"[A] powerful story...thoughtful and thoroughly researched. Although many of these events occurred more than 40 years ago, there is a queasy topicality to the fight for the Texas Gulf."--The Economist
“Fast-paced though complex account of ethnic collision among the fisheries of Gulf Coast Texas…[Johnson’s] fascinating and disturbing narrative is a winning mix of biography, true crime, and ecological study. A carefully written investigation full of villains—and the occasional hero.”--Kirkus (Starred Review)
“[A] richly reported and dramatically rendered investigative work…a sweeping story about racism, oil, big business, and climate change. Part thriller, part courtroom drama, and part environmental crusade.”--Fortune
“Xenophobia, the ethical limits of free speech, environmental disaster, the psychological effects of war, corporate greed—Johnson tackles all of these and more in his follow-up to 2018’s The Feather Thief…a sprawling historical narrative with sobering connections to our current moment. Book clubs interested in nonfiction selections will find much to work with here.”--Booklist (Starred Review)
“Johnson spins a twisty tale that reads like a cross between a crime thriller and Where the Crawdads Sing in its vivid setting of the scene. He blows the lid off a true story lost to history—which still feels shockingly relevant today.”--Amazon (“Best Nonfiction Books in August“)
“A sweeping tour de force of reportage and storytelling.”--Raffi Khatchadourian, Staff Writer for The New Yorker
“Fascinating pieces of this story were lying around for the taking…but Johnson deserves tremendous credit for weaving together so many compelling tales. In this narrative chock full of details, he ably pieces together a tale that teaches us a lot about the struggle that so many Texas fishermen still face, though these days threats come more from climate change than from men in white robes. And, now as it was then, from corporate polluters. This relevant and revelatory book provides deeper information about truly shocking episodes in coastal Texas history—but also reason to hope.” --Texas Observer
“Johnson’s exceptional research, including interviews with…Klan sympathizers, and members of the Vietnamese community, allows him to marshal this sprawling history into a propulsive narrative. The result is a fascinating study of the forces roiling the Texas Gulf Coast and other parts of America.”--Publisher’s Weekly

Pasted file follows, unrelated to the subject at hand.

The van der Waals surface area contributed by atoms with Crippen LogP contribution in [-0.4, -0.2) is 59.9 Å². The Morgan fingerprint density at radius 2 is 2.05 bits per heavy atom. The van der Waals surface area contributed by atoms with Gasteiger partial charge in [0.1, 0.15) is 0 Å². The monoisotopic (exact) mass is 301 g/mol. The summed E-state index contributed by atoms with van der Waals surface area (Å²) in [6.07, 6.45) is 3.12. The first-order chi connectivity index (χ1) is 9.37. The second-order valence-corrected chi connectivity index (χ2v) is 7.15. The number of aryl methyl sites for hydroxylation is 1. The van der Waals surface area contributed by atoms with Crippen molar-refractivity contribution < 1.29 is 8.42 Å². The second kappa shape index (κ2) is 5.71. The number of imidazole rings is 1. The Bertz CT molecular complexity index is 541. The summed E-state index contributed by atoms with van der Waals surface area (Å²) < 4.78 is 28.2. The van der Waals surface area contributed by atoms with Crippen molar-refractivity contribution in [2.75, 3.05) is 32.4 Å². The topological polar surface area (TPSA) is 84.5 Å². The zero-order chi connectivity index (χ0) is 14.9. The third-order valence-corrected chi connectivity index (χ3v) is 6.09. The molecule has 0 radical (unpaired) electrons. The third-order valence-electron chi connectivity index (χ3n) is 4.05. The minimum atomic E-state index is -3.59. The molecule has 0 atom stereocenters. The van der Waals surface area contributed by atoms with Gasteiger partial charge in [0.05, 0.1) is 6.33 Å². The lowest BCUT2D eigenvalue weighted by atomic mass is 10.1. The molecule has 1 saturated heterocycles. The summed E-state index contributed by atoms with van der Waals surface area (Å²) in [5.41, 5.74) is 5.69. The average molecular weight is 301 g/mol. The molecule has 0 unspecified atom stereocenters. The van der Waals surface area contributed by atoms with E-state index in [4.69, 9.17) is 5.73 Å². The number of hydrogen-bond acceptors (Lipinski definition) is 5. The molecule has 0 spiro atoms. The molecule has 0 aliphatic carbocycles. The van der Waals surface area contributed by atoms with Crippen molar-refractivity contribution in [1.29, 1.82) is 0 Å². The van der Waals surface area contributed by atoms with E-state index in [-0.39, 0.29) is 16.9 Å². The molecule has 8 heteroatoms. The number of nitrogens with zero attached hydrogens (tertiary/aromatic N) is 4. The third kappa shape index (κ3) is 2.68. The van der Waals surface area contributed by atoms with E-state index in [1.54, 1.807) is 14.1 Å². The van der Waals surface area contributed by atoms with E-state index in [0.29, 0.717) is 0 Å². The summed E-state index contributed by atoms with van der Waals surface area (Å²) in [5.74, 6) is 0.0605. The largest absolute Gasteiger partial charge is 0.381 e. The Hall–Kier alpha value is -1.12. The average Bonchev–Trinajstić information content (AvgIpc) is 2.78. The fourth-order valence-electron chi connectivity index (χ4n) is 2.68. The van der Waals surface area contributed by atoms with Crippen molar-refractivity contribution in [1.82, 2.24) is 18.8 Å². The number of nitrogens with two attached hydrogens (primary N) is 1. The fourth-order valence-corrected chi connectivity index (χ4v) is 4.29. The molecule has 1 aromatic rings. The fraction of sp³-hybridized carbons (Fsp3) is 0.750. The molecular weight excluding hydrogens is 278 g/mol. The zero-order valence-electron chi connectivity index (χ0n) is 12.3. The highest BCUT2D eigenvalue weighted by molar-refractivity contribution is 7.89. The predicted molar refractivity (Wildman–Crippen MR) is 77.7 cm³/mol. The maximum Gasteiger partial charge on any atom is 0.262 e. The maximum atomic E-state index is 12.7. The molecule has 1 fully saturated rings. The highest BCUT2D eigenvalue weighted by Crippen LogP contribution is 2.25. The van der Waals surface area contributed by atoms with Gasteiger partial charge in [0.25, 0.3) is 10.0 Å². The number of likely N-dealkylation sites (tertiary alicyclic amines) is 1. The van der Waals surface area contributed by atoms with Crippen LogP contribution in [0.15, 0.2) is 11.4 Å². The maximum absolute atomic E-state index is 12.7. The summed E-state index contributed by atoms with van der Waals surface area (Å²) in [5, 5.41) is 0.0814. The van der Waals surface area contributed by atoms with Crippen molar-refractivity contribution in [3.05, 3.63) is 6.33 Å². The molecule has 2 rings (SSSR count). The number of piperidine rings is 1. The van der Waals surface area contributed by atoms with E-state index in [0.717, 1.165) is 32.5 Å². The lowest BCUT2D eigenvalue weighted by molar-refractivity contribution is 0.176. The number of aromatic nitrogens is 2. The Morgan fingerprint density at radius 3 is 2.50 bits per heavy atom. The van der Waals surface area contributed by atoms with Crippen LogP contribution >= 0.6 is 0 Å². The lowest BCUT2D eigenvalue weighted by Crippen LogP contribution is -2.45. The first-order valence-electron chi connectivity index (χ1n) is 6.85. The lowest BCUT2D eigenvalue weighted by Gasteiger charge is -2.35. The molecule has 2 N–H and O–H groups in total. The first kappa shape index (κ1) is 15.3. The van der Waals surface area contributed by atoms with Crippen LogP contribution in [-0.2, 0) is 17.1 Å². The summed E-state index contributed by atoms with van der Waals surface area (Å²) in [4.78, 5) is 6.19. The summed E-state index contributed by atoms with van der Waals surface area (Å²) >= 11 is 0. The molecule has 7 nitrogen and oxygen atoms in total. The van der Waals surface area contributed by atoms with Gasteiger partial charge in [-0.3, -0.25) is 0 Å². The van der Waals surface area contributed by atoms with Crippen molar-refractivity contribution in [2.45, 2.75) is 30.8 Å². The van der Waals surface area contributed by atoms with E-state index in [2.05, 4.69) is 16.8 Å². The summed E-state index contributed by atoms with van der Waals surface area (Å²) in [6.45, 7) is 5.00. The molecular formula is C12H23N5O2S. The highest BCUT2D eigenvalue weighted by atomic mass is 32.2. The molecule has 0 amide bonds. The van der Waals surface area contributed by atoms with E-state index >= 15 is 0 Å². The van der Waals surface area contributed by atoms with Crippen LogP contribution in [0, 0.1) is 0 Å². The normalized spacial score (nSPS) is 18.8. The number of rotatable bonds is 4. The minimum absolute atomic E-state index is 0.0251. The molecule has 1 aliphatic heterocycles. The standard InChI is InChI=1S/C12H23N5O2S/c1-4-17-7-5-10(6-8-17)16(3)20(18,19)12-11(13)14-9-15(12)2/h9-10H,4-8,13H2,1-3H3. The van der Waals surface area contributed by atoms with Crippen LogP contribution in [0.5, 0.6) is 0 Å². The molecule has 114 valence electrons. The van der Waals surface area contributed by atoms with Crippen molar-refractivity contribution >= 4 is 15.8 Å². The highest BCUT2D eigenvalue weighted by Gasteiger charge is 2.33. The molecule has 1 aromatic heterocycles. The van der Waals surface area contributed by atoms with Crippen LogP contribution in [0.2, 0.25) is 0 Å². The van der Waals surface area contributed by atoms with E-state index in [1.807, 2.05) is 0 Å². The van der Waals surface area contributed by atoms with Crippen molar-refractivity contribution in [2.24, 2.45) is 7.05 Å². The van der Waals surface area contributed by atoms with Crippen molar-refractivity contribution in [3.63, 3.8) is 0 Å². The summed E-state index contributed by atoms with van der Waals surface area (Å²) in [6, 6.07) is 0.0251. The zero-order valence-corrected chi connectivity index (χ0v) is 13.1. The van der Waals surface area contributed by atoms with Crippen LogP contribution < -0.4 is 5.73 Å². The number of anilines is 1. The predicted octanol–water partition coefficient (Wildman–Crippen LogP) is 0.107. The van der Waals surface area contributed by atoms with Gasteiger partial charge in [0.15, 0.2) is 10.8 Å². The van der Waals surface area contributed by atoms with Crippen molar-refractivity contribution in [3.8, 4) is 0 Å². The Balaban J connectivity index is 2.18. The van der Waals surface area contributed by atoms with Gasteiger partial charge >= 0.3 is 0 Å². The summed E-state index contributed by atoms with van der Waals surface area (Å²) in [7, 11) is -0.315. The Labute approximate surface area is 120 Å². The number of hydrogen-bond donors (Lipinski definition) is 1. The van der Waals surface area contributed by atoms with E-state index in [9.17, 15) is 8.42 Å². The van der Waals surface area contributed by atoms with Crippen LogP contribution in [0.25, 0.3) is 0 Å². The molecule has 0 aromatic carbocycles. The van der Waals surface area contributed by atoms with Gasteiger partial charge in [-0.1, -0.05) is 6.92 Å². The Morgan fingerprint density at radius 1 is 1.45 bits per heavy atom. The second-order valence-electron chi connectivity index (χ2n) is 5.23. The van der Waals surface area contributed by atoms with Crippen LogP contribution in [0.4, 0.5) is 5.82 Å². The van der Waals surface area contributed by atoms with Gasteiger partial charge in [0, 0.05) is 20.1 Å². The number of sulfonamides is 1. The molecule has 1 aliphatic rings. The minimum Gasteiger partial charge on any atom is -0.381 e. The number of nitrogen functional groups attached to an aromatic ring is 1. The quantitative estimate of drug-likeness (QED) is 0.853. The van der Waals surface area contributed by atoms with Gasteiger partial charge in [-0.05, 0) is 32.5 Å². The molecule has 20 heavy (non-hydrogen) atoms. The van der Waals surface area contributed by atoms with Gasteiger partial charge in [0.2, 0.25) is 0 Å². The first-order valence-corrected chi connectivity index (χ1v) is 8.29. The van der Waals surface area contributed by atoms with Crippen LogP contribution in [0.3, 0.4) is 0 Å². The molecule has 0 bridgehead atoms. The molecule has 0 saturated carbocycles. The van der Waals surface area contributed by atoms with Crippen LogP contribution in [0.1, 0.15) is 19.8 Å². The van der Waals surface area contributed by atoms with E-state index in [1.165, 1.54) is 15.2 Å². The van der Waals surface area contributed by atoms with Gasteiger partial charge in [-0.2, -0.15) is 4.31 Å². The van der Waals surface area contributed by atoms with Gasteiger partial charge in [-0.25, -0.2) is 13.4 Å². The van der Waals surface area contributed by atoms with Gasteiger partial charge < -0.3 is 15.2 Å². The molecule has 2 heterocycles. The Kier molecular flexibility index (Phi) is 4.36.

“Johnson builds an exhaustive and disturbing account of how racism drove…white fishermen to misdirect their personal and economic frustrations onto the Vietnamese, setting the immigrants’ boats and houses on fire and eventually enlisting the might of the Ku Klux Klan.”--New York Times (“6 Audiobooks to Listen to Now.”)
“Though The Fishermen and the Dragon is ostensibly an investigative accounting of past events…it reveals much to us about our future. What happens when multinational corporations destroy traditional, local ways of life through greed, incompetence, and malfeasance? And then what happens when displaced communities, with no agenda other than to feed their families, are added to the mix? Kirk Wallace Johnson tries to answer these questions—and more—in this deeply reported story of struggling Texas Gulf Coast fishermen, Vietnamese refugees, rampant and widespread pollution, blatant xenophobia, and the deeply racist violence that inevitably ensues. There is a lesson here, and we’d better learn it fast.”--LitHub (“The Most Anticipated Books of 2022“)
“[T]he true story of struggling fishermen, racism and xenophobia, and environmental disaster on the Texas Gulf Coast in the 1970s.”--BookRiot (“40 of the Best Summer Reads for 2022“)
“Two stories interweave, collide, and ripple for more than 40 years, and Johnson’s thorough, diligent research and brisk storytelling make this narrative compelling for those seeking thrills or truths. Recommended for readers interested in environmental or racial justice and the power of activism.”--Library Journal